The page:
Branched networks are ubiquitous throughout nature, particularly found in tissues that require large surface area within a restricted volume. Many tissues with a branched architecture, such as the vasculature, kidney, mammary gland, lung and nervous system, function to exchange fluids, gases and information throughout the body of an organism. The generation of branched tissues requires regulation of branch site specification, initiation and elongation. Branching events often require the coordination of many cells to build a tissue network for material exchange. Recent evidence has emerged suggesting that cell cooperativity scales with the number of cells actively contributing to branching events. Here, we compare mechanisms that regulate branching, focusing on how cell cohorts behave in a coordinated manner to build branched tissues.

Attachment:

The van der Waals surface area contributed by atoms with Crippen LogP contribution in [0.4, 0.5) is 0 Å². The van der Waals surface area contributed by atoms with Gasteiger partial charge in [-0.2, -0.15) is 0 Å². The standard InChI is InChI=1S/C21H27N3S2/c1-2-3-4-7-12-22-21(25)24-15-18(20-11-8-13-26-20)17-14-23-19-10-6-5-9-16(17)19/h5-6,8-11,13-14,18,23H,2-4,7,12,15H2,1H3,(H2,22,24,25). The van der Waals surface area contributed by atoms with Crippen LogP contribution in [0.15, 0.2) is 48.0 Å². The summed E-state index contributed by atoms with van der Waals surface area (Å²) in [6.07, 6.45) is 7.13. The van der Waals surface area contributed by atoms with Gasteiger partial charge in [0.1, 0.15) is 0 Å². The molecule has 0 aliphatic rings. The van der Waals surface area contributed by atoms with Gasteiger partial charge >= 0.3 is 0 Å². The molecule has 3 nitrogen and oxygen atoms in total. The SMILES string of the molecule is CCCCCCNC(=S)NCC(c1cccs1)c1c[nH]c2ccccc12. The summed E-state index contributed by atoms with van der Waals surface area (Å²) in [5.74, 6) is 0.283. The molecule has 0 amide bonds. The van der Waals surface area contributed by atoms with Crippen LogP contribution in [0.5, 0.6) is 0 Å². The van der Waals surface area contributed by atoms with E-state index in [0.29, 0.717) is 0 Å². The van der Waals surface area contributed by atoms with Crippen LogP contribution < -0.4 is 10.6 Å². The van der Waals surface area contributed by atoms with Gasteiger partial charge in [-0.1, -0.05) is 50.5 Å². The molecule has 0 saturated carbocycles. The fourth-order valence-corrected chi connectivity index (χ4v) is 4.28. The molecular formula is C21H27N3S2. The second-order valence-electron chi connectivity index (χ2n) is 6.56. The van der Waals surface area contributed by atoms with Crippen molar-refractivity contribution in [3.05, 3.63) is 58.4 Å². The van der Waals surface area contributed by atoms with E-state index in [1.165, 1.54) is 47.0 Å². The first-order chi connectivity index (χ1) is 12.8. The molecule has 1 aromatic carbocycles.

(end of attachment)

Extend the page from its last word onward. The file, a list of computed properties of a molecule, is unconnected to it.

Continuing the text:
This article is part of the themed issue ‘Systems morphodynamics: understanding the development of tissue hardware’.
One contribution of 13 to a theme issue ‘Systems morphodynamics: understanding the development of tissue hardware’.
- Accepted November 1, 2016.
- © 2017 The Author(s)
Published by the Royal Society. All rights reserved.